This title immediately indicates that, for Houellebecq, we are “in the presence” of an intellectual colossus, a “model for any future philosopher”. Houellebecq recalls his discovery of a copy of The World as Will and Representation, Schopenhauer’s masterpiece, only after scouring the booksellers of Paris. Both the vigour and rigour of the early Schopenhauer and the ripe reflections of his last years, the aphorisms and essays collected in Parerga and Paralipomena, delight Houellebecq so much that he translates long passages for his own delectation. His prose is not misanthropic, but uniquely “agreeable and reinvigorating”. For the twenty-something Houellebecq, the encounter with Schopenhauer was a kind of epiphany.
the only other savant who claims Houellebecq’s attention is Auguste Comte, the pope of positivism. Yet he concedes that reading Comte is a “perverse pleasure” because his mind became “unbalanced” due to his obsession with a young woman, Clothilde de Vaux, whom he had designated as his muse. Despite his wide influence, Comte’s books are largely unread today, perhaps because they are close to being unreadable.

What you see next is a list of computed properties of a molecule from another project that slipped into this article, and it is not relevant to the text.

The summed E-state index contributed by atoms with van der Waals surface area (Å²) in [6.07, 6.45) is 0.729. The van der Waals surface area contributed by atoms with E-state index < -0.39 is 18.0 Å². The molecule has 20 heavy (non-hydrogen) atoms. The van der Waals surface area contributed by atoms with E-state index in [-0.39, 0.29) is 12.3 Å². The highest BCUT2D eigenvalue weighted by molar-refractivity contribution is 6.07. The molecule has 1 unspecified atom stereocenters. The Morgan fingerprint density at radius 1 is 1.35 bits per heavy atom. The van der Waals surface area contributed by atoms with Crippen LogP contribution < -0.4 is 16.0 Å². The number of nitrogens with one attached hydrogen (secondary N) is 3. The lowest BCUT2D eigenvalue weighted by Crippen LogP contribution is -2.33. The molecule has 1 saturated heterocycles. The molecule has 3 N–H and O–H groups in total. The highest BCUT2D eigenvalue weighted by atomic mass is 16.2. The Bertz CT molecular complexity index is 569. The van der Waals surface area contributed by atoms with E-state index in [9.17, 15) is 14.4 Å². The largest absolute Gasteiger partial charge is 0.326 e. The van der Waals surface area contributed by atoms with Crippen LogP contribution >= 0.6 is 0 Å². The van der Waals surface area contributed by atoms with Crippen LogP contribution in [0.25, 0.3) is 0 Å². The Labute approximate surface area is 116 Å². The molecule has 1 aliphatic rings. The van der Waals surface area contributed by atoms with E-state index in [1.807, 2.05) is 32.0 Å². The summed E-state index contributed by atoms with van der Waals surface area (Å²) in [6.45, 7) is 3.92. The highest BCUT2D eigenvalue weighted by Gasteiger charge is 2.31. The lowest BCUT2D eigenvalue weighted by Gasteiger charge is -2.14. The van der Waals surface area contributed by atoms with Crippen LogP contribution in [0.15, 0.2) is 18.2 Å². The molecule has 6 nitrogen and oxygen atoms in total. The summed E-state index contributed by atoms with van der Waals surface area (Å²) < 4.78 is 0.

I have before me a first edition of his Politique Positive, ou Traité de Sociologie, Instituant la Religion de l’Humanité (Paris,1852-54). It sets out in grandiose form the future of the human race, once science and philosophy have been subsumed into his “Religion of Humanity”, including a new “positivist calendar” with the months named after the great and good men of past and present. (They are virtually all men, though as a concession to the other half of humanity there is a “fête générale des Saintes Femmes”.) As the title implies, Comte’s is a political as well as a philosophical system — though its incipient totalitarianism alienated his most important follower, John Stuart Mill, who denounced the proposed new world order as “a despotism of society over the individual”.